I agree that a non-modal interface would be far better than the current solution. And you are correct that most sites return a HTML form with a 404 (or even 200) status. This clearly shows that the UI provided for standard authentication is too borken for normal use. Any my workaround suggestion is just that - there are probably far better ways to engineer this - that should not detract from the main issues here, though, which is that there is no way for the user to see the content of a 401 response unless they press the 'cancel' button. To quote RFC 2616: >If the 401 response contains the same challenge as the >prior response, and the user agent has already attempted >authentication at least once, then the user SHOULD be presented the >entity that was given in the response, since that entity might >include relevant diagnostic information.
-> default owner
When I last checked, all major browsers *do* display the 401 page *if* they don't recognise the authentication scheme presented. This always struck me as an interesting hook to layer in a new, form-based authenticated scheme. That may be a more realistic way forward, considering that most 401 pages out there today aren't suitable for presenting to users, and IIRC most servers don't provide a way to change the content of the 401 based on whether a bad credential was presented vs. no credential (something critical to the "friendly log in" approach.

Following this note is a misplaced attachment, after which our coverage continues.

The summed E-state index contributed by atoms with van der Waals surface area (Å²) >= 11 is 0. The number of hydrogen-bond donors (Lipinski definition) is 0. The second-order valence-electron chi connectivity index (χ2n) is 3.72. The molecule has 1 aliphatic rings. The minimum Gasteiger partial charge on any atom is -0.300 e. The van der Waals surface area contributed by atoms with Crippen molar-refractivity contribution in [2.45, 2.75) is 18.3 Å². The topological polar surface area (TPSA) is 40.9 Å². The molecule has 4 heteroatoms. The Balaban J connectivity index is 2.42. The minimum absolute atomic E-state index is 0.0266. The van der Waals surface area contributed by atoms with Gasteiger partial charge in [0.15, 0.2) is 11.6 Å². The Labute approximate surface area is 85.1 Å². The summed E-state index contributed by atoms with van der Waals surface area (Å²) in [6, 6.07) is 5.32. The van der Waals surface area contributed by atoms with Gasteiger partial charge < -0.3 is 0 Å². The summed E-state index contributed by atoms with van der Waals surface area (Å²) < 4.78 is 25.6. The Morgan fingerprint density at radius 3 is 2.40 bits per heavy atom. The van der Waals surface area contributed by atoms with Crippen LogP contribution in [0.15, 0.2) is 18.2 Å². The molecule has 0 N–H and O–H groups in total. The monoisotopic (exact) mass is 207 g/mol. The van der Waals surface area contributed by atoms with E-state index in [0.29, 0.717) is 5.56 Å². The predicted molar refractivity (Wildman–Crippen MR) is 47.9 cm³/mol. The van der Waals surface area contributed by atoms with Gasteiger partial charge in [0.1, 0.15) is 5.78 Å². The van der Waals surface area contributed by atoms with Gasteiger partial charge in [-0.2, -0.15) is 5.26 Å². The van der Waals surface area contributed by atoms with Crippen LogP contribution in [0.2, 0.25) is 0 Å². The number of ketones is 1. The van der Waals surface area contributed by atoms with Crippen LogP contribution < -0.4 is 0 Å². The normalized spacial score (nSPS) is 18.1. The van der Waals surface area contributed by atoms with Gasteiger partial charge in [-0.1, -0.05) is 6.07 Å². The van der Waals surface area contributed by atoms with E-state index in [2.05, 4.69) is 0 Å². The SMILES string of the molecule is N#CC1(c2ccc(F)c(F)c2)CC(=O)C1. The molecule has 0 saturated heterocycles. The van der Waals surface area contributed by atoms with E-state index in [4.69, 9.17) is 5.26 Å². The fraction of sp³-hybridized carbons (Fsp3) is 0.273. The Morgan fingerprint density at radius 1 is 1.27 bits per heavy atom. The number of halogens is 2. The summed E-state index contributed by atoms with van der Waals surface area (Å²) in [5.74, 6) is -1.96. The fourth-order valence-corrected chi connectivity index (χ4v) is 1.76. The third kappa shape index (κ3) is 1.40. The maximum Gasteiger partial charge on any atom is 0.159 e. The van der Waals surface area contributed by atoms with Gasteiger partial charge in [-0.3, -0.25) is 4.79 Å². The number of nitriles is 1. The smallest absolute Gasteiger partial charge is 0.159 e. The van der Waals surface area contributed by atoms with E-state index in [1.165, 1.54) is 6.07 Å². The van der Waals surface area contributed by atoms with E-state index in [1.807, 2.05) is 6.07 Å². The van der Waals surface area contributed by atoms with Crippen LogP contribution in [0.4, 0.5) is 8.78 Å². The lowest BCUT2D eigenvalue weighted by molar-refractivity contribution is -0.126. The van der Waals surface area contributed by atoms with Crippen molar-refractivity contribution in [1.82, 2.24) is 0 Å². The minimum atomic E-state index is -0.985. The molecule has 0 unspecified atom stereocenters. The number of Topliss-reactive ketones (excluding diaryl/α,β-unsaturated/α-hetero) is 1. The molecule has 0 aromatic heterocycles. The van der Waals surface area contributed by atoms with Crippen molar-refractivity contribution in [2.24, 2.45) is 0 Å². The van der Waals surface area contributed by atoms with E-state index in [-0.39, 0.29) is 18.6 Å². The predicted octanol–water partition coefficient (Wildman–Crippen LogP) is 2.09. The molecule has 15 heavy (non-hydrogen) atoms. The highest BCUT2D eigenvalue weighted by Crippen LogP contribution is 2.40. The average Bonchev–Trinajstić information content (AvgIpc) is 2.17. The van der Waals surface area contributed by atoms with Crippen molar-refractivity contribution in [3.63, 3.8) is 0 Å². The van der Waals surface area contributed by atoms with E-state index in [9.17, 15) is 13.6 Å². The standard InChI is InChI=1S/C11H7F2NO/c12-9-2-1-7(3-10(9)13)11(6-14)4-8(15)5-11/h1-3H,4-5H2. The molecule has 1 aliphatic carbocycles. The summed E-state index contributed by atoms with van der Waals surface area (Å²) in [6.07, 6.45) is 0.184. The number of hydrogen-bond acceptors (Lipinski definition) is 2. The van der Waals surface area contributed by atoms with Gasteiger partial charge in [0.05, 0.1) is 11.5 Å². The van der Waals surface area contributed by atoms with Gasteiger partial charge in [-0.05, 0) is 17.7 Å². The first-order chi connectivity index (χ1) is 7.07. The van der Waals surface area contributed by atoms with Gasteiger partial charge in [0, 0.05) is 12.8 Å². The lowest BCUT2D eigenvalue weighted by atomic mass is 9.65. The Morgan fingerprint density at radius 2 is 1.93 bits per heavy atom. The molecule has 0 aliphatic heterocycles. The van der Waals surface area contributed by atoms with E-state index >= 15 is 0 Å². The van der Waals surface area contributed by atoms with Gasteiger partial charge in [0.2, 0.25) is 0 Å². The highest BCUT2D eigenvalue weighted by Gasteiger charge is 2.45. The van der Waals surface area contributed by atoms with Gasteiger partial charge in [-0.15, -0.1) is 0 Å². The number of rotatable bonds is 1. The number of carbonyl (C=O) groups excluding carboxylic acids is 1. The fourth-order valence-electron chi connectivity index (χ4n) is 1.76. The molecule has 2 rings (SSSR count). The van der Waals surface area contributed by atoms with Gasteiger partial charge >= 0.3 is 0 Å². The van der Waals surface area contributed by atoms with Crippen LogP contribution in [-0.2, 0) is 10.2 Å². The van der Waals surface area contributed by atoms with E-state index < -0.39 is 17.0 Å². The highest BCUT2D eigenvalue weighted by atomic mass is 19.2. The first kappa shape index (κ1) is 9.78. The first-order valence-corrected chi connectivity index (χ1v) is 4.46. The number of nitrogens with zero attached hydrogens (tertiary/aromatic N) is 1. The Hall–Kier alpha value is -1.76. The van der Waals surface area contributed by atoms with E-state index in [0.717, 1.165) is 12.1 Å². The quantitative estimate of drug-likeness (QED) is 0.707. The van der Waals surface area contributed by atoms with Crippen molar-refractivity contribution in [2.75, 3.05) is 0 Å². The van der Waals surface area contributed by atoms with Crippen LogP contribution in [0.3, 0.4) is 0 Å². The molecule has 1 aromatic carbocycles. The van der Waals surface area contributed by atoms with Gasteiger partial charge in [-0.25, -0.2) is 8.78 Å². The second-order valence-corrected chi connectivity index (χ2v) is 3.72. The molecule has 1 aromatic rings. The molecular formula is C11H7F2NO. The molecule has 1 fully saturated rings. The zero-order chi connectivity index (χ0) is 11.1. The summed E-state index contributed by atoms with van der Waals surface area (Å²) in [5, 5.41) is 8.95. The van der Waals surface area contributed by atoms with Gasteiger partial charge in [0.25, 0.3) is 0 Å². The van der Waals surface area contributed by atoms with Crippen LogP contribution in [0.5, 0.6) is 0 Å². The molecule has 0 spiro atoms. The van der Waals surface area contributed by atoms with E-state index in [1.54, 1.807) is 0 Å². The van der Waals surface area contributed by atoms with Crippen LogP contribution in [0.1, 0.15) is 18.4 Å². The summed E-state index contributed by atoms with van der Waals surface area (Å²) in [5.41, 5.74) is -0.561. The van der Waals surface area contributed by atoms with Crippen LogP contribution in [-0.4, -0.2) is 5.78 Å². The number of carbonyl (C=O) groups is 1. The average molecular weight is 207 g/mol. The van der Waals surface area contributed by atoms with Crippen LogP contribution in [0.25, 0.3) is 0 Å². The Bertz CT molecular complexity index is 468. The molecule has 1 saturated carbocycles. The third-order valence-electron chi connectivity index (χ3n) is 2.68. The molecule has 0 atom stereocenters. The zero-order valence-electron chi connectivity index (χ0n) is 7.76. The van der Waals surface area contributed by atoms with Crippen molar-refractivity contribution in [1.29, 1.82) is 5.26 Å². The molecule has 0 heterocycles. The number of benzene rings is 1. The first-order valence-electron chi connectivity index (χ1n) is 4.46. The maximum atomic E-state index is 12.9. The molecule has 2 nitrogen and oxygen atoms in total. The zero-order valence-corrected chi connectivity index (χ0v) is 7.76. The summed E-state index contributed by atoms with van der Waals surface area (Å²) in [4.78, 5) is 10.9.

(In reply to comment #9) > When I last checked, all major browsers *do* display the 401 page *if* they > don't recognise the authentication scheme presented. This always struck me as > an interesting hook to layer in a new, form-based authenticated scheme. Good point, and it's not as though the existing schemes are worth saving anyway. I opened bug 356853 for OpenID-based challenge-response and bug 356855 for one based on SRP.
(In reply to comment #10) > (In reply to comment #9) > > When I last checked, all major browsers *do* display the 401 page *if* they > > don't recognise the authentication scheme presented. This always struck me as > > an interesting hook to layer in a new, form-based authenticated scheme. > > Good point, and it's not as though the existing schemes are worth saving > anyway. > > I opened bug 356853 for OpenID-based challenge-response and bug 356855 for one > based on SRP. > Hmm, this could be an interesting way forward ... I await any news with interest.
I also find this bug interesting and a solution to it even more so. I'm not sure the current web architecture and standards allow for the needed extensibility in HTML Forms/HTTP Authentication consolidation, but being able to authenticate a user with HTTP Authentication through HTML forms would be a very good way to standardize authentication across all web sites, so user agents that speak something else than HTML (e.g. Atom through APP) also can authenticate on sites that have HTML Forms logins.
I have added a related issue in HTML WG's issue tracker: <http://www.w3.org/html/wg/tracker/issues/13>